- THE PALMER PIECE
- So she read nearly 200 of these kinds of articles – so you didn’t have to, and I didn’t have to assign them.
- It is quite illuminating – it examines the discourse of all discussions in English about fixers/local journalists.
- As much as it looks at what is said, it also looks at what is left unsaid
- Of course this is not indicative of how all journalists operate, or how they think. But it’s a good gauge of where the industry is
- HOW DO THOSE PIECES CHARACTERIZE FIXERS?
- “fixers instead appear within English-language trade discourse as inevitable casualties, necessary costs, or unpredictable liabilities who might mistranslate or skew the reporters’ stories. In turn, the discourse tends to disavow the centrality of news fixers to the process of war reporting, and it rarely takes for granted the responsibility that news outlets might have for their local employees’ safety.”
- WHAT ARE THE 3 MAJOR THEMES IN THE DISCUSSIONS SHE SURVEYED:
- (1) the professional interactions between fixers and correspondents, especially in terms of the fixers’ unpredictable potential to mistranslate or to skew the story;
- (2) the fixer as a costly media service;
- (3) the dangers of working in conflict zones, dangers often represented as being inevitable
- WHAT WAS LEFT OUT OF THE VAST MAJORITY OF THESE ARTICLES? WHAT WOULD MITIGATE SOME OF THESE ISSUES?
- “Only a few of these articles explored the deeper problem of Anglophone war reporters’ typical lack of knowledge of foreign languages—and when this issue was addressed, it was linked back to the “danger” of the potentially unreliable news fixer, rather than serving as an entry point into a discussion of the correspondents’ own professional blind spots.”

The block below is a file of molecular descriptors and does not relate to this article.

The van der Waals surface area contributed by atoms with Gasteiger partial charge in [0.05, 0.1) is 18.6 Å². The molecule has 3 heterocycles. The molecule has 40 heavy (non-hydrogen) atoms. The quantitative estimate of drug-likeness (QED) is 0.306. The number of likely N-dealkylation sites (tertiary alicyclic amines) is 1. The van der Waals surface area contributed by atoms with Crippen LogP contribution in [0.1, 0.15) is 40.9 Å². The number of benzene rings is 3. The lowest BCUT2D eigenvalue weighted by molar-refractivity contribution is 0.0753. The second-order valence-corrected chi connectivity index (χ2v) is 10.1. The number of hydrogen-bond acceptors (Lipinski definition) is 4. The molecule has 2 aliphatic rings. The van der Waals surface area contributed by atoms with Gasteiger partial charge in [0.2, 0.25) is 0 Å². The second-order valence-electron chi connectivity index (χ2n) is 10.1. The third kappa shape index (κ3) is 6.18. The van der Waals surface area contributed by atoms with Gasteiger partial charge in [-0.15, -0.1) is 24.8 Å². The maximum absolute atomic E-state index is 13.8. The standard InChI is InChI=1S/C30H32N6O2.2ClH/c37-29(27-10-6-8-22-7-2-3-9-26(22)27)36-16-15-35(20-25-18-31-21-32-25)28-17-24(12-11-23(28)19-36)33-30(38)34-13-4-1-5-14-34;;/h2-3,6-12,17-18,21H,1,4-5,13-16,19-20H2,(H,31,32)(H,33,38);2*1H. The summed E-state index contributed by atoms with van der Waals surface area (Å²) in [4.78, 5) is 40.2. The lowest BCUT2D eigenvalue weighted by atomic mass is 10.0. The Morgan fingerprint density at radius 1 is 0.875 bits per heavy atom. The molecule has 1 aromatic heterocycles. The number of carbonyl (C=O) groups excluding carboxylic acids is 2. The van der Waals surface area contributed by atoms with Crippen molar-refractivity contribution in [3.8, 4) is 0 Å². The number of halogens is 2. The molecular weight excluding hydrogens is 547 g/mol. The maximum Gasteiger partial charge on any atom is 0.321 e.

- In each of these cases, the relationship between the individual journalist and his or her news fixer was foregrounded and celebrated. Yet, very few of these articles examined the power dynamics entangled within these relationships, positive though they may have been. For example, the articles rarely discussed:
- the fact that the visiting war correspondent could easily leave the conflict zone, as opposed to the local fixers who lived there and could not always escape
- The articles also did not raise larger institutional questions about the news outlets’ policies on the treatment of news fixers